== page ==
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There are four blood types - A, B, AB and O. Right now, A and B recipients must receive exactly the same type they have.

Researchers at the University of British Columbia believe they have figured out how to convert all blood types to the almost universal Type O-negative.

Scientists have been studying the use of enzymes to modify blood since 1982, said Withers. Using type-O negative blood in transfusions doesn't lead to unsafe, possibly life-threatening, reactions in the patient.

Withers and his colleagues-UBC microbiologist Steven Hallam and pathologist Jay Kizhakkedathu of the Centre for Blood Research at UBC-are applying for a patent on the new enzymes and are hoping to test them on a larger scale in the future, in preparation for clinical testing.

The researchers started by looking for enzymes that can help them achieve their goals.

Scientists claim they may have identified gut bacteria that could convert blood types A and B into type O.

The team considered sampling DNA from mosquitoes and leeches, the types of organisms that degrade blood, but ultimately found successful candidate enzymes in the human gut microbiome.

However, as researcher Stephen Withers noted in a press release, they hadn't yet discovered an enzyme that was efficient, safe, and economical.

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Some of these sugars closely resemble the structure of antigens in A- and B-type blood.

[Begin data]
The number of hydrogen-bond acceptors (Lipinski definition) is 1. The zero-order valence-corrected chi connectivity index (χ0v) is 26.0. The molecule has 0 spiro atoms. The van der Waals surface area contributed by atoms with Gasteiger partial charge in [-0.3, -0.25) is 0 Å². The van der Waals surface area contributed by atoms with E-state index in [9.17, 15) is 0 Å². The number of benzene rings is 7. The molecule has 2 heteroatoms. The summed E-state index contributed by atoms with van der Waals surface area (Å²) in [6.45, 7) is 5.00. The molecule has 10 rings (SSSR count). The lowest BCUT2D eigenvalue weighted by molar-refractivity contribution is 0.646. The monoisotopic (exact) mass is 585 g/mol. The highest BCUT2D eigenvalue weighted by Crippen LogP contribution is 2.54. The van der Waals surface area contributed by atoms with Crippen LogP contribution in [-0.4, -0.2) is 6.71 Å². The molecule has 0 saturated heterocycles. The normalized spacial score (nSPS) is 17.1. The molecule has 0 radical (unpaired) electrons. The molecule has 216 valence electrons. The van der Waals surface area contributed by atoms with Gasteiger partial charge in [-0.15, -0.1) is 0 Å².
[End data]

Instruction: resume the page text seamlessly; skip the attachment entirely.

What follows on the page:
The researchers presented their results today at the 256th National Meeting & Exposition of the American Chemical Society in Boston, Massachusetts.

"We knew that those same sugars that are on our red blood cells are also produced on the lining of the gut wall", Steve Withers told New Scientist, leading them to analyze the enzymes also present there. That's why O blood type donations are so important: as their red blood cells contain no A or B antigens, the antibodies of other groups won't attack them.

Removing antigens from blood effectively transforms it into type O. Withers and his team previously developed enzymes that were capable of doing so, but this latest study identifies a more powerful group of enzymes found in the human gut.

"The next step is very much all about safety", he said. But that particular enzyme, which could convert only type B blood, was too expensive and inefficient for real-world use, said a 2008 review in the British Journal of Haematology.

Because of type-O negative's universality, it is useful in emergency surgery, for instance, when there isn't time to test for a patient's blood type.

"I am optimistic that we have a very interesting candidate to adjust donated blood to a common type", he said. That's why Type O negative blood is always in high demand during emergencies, when there is often little time to test a patient's blood type to make sure it matches a donor.

American Red Cross notably announced a blood shortage in July.


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